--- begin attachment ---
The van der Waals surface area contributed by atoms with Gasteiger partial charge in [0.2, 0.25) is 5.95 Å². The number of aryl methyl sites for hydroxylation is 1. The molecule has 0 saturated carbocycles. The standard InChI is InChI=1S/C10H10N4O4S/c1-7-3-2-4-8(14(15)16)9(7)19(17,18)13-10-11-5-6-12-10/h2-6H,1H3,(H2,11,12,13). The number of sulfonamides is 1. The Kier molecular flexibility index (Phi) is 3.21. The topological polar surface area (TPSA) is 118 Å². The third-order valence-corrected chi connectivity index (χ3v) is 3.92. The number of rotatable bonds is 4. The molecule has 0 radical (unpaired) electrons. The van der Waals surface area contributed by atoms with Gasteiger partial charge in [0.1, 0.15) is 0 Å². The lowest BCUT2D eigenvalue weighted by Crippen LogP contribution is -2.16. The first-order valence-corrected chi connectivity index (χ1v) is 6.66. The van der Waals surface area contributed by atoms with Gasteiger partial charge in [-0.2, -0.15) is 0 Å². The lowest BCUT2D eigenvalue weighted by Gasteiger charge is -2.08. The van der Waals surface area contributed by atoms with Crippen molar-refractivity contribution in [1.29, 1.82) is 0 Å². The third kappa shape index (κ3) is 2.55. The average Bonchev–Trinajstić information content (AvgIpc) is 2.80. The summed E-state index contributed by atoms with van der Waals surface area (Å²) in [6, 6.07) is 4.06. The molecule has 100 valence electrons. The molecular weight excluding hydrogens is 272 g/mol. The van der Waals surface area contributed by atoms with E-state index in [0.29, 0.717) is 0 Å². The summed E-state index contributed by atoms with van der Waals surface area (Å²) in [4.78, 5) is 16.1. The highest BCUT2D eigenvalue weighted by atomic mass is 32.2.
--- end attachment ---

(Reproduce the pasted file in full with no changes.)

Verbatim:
The van der Waals surface area contributed by atoms with Gasteiger partial charge in [0.2, 0.25) is 5.95 Å². The number of aryl methyl sites for hydroxylation is 1. The molecule has 0 saturated carbocycles. The standard InChI is InChI=1S/C10H10N4O4S/c1-7-3-2-4-8(14(15)16)9(7)19(17,18)13-10-11-5-6-12-10/h2-6H,1H3,(H2,11,12,13). The number of sulfonamides is 1. The Kier molecular flexibility index (Phi) is 3.21. The topological polar surface area (TPSA) is 118 Å². The third-order valence-corrected chi connectivity index (χ3v) is 3.92. The number of rotatable bonds is 4. The molecule has 0 radical (unpaired) electrons. The van der Waals surface area contributed by atoms with Gasteiger partial charge in [0.1, 0.15) is 0 Å². The lowest BCUT2D eigenvalue weighted by Crippen LogP contribution is -2.16. The first-order valence-corrected chi connectivity index (χ1v) is 6.66. The van der Waals surface area contributed by atoms with Gasteiger partial charge in [-0.2, -0.15) is 0 Å². The lowest BCUT2D eigenvalue weighted by Gasteiger charge is -2.08. The van der Waals surface area contributed by atoms with Crippen molar-refractivity contribution in [1.29, 1.82) is 0 Å². The third kappa shape index (κ3) is 2.55. The average Bonchev–Trinajstić information content (AvgIpc) is 2.80. The summed E-state index contributed by atoms with van der Waals surface area (Å²) in [6, 6.07) is 4.06. The molecule has 100 valence electrons. The molecular weight excluding hydrogens is 272 g/mol. The van der Waals surface area contributed by atoms with E-state index in [0.29, 0.717) is 0 Å². The summed E-state index contributed by atoms with van der Waals surface area (Å²) in [4.78, 5) is 16.1. The highest BCUT2D eigenvalue weighted by atomic mass is 32.2.